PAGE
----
In May 1955, the Praha cinema on the Wenceslas Square was adapted for stereoscopic screening. You needed plastic polarization glasses to watch 3D films, such as for instance a program consisting of the Soviet film In the Lights of a Circus Ring (1951) and two Czech short films made using the two-strip method: the documentary May 01 1955 in Prague (1. máj 1955 v Praze) and a passage of Reingold M. Glier’s ballet Red Poppy (Rudý mák).

The co-author of both films and a pioneer of Czech stereoscopic shooting was the cinematographer and inventor Vladimír Novotný,[1] who played an important role in several animated and trick films, popularizing and spreading new technological formats.

Without his ingenious tricks, films like The Springer and the SS-Men (Pérák a SS), The Czech Year (Špalíček), The Girl on the Broom (Dívka na koštěti), How to Drown Dr. Mráček (Jak utopit dr. Mráčka aneb Konec vodníků v Čechách), Long Live Ghosts! (Ať žijí duchové) or the series Arabela would either never have been made or would look completely different. At the same time, he was among the first in Czechoslovakia to use widescreen film material, having come up with several widgets making the job easier for him and his colleagues – not only cinematographers. 

Familiarly called “Mulínek” by his colleagues, Vladimír Novotný was born on 17 October 1914 in Tábor in house No. 507. He grew up with his parents and his older brother Antonín, who later became an actor and chemical engineer. He went to primary and secondary school in Tábor. At the end of the 1920s, the family moved to Prague. One of Novotný’s teachers at the Vyšehrad Realgymnasium was a physics teacher and film enthusiast having founded a student cinema in Nusle. Novotný immediately took part in its operation. He made posters, took tickets, and accompanied silent films with his piano play.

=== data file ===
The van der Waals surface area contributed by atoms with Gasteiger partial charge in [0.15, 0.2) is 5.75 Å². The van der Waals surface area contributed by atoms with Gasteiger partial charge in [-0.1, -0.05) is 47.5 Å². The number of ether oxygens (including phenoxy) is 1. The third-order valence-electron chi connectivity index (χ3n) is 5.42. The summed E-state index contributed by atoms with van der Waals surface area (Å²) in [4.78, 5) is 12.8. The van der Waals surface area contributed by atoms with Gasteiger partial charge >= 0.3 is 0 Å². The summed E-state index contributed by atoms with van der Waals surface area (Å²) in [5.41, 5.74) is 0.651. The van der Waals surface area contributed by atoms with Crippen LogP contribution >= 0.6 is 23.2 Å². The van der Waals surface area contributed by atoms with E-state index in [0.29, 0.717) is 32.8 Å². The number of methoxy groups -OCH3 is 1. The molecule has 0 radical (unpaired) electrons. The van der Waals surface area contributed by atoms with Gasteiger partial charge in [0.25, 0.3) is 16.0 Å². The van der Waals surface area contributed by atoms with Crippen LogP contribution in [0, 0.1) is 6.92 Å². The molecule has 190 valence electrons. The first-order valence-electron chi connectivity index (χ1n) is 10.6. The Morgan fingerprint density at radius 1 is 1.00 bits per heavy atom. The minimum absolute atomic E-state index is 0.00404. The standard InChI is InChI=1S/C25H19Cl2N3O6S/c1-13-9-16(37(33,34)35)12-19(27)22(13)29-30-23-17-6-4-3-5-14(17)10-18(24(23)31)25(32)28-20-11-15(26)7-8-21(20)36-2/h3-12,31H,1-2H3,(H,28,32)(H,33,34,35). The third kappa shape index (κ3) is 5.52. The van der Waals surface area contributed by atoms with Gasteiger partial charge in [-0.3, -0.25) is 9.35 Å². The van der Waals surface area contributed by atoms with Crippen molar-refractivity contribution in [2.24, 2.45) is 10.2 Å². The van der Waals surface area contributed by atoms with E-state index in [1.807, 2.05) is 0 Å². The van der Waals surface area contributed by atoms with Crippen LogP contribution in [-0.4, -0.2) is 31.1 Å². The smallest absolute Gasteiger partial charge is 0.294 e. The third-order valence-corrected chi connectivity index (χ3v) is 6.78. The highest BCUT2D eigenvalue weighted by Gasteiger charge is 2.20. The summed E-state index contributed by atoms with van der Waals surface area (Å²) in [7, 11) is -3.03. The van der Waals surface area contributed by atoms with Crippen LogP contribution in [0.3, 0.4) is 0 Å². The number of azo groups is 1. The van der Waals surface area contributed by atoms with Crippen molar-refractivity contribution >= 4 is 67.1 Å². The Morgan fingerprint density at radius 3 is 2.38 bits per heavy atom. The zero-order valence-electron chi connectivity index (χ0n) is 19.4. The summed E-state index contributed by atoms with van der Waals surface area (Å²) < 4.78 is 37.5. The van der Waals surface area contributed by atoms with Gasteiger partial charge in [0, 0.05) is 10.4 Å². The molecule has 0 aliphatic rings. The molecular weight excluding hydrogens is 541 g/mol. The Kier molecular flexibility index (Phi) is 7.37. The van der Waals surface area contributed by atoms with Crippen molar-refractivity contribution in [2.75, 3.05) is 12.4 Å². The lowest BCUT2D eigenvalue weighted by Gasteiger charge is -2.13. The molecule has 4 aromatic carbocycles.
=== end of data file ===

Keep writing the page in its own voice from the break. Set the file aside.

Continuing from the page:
Aged 17, Vladimír Novotný was selected to be an extra in Vančura and Innemann’s drama Before Graduation (Před maturitou, 1932), in which his brother played the leading role. More important for him than the small role of a student was the creative environment he entered for the first time thanks to this first film experience. He later recalled this formative experience in Film a doba:

“We were lucky to meet figures such as Vladislav Vančura, Julius Schmitt, and Emil František Burian and actors playing in Before Graduation right at the beginning. This influence was indeed formative in our further activities. Somewhat automatically, we became a new generation – because we felt to be one –, that knew where to focus our creative existence under Vančura’s influence.”[2]

In the 1930s, Novotný played smaller parts in Ballad-Singer (Písničkář, 1932), Mother Kráčmerka (Matka Kráčmerka, 1934), and Hero for a Night (Hrdina jedné noci, 1935) in quick succession. At the same time, he started assisting the founding fathers of the unofficial Czech cinematography school: Karel Degl and Václav Vích. During the compulsory military service, he cooperated with the photographer and filmmaker Jiří Jeníček to produce short military films (Our Army [Naše armáda, 1937], Soldiers in the Mountains [Vojáci v horách, 1938]). In the Military Technical Institute, he also first tried animating moving subtitles and graphs.

His interest in tricks gave him an idea to found his own trick studio, which still did not exist in Czechoslovakia at the time. Together with his relative, the painter and graphic designer Josef Vácha, he founded the AFIT film tricks studio in 1935. First located in the Prague Štěpánská Street and later in Smíchov, the studio made subtitles, advertising and opening tags, models, and tricks for many Czech pre-war films produced by film production companies.

During the occupation, the Germans transferred AFIT under the umbrella production company Prag-Film. Managed by the Germans, he was working on the animated The Wedding in the Coral Sea (Svatba v korálovém moři, 1944), co-animated for instance by Jiří Brdečka, Břetislav Pojar, Václav Bedřich, and other key personalities of Czech animation. Considered the first Czech animated film, the undersea fairy tale was shot on Agfacolor colour negative.

At the end of May 1945, shortly after the liberation, Novotný together with the animated film production manager Jaroslav Jílovec and architect Eduard Hofman asked the 33-year-old artist Jiří Trnka to become the art director of the nationalized animated film studio. Having accepted the offer, Trnka cooperated with Novotný on The Springman and the SS-Men (1946), The Gift (Dárek, 1946), Misha the Bear (Míša Kulička, 1947), or The Czech Year (1947).